Roy Fenderson & Wayne Peck
Although most people realise that earthquakes cannot be predicted, the Community expects that Dam Owners will utilise leading edge technology and the latest scientific understanding of earthquakes to mitigate the impacts of significant earthquakes once they occur.
The rapid analysis of large earthquake events with respect to critical dams can greatly enhance an emergency response. In order to achieve this enhancement, three sequential, interdependent processes must be in place. These processes are data collection, processing of the data into intelligent warnings and responding to the warnings appropriately. The absence of any one of these three processes or three “legs of the stool” destabilises the other two – greatly reducing the effectiveness of the whole.
This paper will discuss how Hydro Tasmania and the Seismology Research Centre designed, operate and manage an innovative system that encompasses the first two processes, and how their results integrate into Hydro Tasmania’s Dam Safety Emergency Plan (DSEP).
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To obtain a resource consent to build and operate any new water resource or hydro-electric development in New Zealand, the developer is required by the Resource Management Act (RMA) to consult with the community over the effects that the development could have, including describing how public safety risks will be avoided, remedied or mitigated. The community has the opportunity to respond to the authorities issuing the resource consent and influence the conditions attached to the consent.
The proposed Project Aqua Scheme in the South Island, New Zealand, comprised a 60 km long canal system to convey 340 cumecs flow from the Waitaki River across alluvial river terraces and through a chain of six hydro-power stations before returning the water back to the river. Each section of canal between stations would have contained between 4 and 6 million m3 of water within embankments up to 20m high. A breach of any one of these canals had the potential to flood farmland, residential buildings, highways, and other infrastructure, thereby posing a safety risk to local residents together with the potential for significant economic loss.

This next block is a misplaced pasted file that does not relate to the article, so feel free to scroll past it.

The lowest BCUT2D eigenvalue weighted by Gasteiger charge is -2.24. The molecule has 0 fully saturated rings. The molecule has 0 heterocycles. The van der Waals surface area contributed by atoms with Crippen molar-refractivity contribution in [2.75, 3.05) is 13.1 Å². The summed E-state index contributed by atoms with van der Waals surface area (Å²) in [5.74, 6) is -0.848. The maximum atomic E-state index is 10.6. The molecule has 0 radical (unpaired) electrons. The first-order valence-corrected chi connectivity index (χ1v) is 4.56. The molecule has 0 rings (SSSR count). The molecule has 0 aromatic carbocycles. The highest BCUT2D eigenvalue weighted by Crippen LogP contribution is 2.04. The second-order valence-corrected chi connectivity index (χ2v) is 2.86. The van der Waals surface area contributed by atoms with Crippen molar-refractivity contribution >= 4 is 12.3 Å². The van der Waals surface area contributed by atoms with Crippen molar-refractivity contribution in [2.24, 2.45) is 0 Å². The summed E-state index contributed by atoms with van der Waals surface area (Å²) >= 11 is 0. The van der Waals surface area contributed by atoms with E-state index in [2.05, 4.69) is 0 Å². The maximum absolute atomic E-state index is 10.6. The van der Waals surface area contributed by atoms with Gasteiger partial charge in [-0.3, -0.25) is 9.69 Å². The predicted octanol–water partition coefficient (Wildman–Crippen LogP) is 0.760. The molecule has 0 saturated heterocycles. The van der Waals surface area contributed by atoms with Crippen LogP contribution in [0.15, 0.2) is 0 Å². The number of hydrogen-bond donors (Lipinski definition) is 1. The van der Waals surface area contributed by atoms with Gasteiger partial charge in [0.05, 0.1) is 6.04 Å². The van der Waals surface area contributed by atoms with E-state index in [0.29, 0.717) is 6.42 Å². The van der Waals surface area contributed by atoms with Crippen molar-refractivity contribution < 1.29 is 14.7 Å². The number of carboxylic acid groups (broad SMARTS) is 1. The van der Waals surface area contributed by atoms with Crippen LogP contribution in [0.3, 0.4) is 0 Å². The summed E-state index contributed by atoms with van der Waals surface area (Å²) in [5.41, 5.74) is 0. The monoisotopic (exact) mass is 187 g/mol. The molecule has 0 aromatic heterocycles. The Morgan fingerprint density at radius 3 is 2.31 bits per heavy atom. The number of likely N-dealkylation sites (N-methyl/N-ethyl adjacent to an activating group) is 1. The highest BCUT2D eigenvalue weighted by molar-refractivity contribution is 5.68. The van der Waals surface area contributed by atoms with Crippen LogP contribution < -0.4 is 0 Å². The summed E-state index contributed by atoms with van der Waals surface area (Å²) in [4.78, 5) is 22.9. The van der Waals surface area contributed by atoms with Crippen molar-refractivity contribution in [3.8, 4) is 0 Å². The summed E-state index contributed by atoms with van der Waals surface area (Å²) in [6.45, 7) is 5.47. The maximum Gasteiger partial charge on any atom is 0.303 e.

The paper describes the methodologies that were developed and used to assess the impacts, the measures proposed to avoid, remedy or mitigate safety risks and the public reaction to the associated report that was provided for public consultation prior to abandonment of the project. The methodologies used required adaptation of dam safety and consequence assessment practices usually applied to in-river dams, and applied here to the 60 km long length of canal embankment.
A Bodley, J Phillips and P Cesare
The PT Kelian Equatorial Mining (KEM) Gold Mine is located in the foothills of Central Kalimantan in Indonesia, only 3km south of the equator. Namuk Dam was completed in September 1991, to receive tailings from the gold mine that commenced commercial production in January 1992. Mining operations ceased in mid-2003.
Progressive closure of the mine has been underway since 2003, but processing of ore stockpiles will continue to the end of 2004.KEM and the local Government formed a Mine Closure Steering Committee, supported by four Working Groups to provide assistance and guidance to KEM in achieving responsible closure of the mine.
Engineering aspects of the Namuk Dam closure included flattening of the downstream slope to withstand overtopping in the event that the spillways should fail or be blocked for whatever reason. The design also required large rock to be placed as an apron over the tailings upstream of the dam as a security precaution against potential sabotage. This is intended to deter illegal mining of tailings, which could potentially initiate breach of the dam, and to protect the dam from malicious damage.